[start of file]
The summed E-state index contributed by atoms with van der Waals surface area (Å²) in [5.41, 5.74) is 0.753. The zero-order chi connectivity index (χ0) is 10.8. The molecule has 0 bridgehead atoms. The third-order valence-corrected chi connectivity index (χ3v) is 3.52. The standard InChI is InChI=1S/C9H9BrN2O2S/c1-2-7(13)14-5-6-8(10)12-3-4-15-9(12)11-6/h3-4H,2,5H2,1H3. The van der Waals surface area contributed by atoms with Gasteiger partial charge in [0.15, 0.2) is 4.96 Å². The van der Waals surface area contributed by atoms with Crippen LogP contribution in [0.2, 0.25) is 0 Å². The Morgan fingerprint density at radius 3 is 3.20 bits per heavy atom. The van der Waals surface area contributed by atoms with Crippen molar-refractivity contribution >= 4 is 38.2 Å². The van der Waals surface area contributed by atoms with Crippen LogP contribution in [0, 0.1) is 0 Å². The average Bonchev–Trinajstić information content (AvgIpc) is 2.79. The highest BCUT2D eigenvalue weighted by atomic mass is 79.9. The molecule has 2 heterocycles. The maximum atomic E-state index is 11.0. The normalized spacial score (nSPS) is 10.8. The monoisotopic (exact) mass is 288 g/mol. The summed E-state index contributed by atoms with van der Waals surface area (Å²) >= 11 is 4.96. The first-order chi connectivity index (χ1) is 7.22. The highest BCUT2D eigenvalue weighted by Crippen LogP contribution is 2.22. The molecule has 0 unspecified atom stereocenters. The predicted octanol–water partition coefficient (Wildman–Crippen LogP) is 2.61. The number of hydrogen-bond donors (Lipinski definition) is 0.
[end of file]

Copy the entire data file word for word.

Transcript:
The summed E-state index contributed by atoms with van der Waals surface area (Å²) in [5.41, 5.74) is 0.753. The zero-order chi connectivity index (χ0) is 10.8. The molecule has 0 bridgehead atoms. The third-order valence-corrected chi connectivity index (χ3v) is 3.52. The standard InChI is InChI=1S/C9H9BrN2O2S/c1-2-7(13)14-5-6-8(10)12-3-4-15-9(12)11-6/h3-4H,2,5H2,1H3. The van der Waals surface area contributed by atoms with Gasteiger partial charge in [0.15, 0.2) is 4.96 Å². The van der Waals surface area contributed by atoms with Crippen LogP contribution in [0.2, 0.25) is 0 Å². The Morgan fingerprint density at radius 3 is 3.20 bits per heavy atom. The van der Waals surface area contributed by atoms with Crippen molar-refractivity contribution >= 4 is 38.2 Å². The van der Waals surface area contributed by atoms with Crippen LogP contribution in [0, 0.1) is 0 Å². The average Bonchev–Trinajstić information content (AvgIpc) is 2.79. The highest BCUT2D eigenvalue weighted by atomic mass is 79.9. The molecule has 2 heterocycles. The maximum atomic E-state index is 11.0. The normalized spacial score (nSPS) is 10.8. The monoisotopic (exact) mass is 288 g/mol. The summed E-state index contributed by atoms with van der Waals surface area (Å²) >= 11 is 4.96. The first-order chi connectivity index (χ1) is 7.22. The highest BCUT2D eigenvalue weighted by Crippen LogP contribution is 2.22. The molecule has 0 unspecified atom stereocenters. The predicted octanol–water partition coefficient (Wildman–Crippen LogP) is 2.61. The number of hydrogen-bond donors (Lipinski definition) is 0.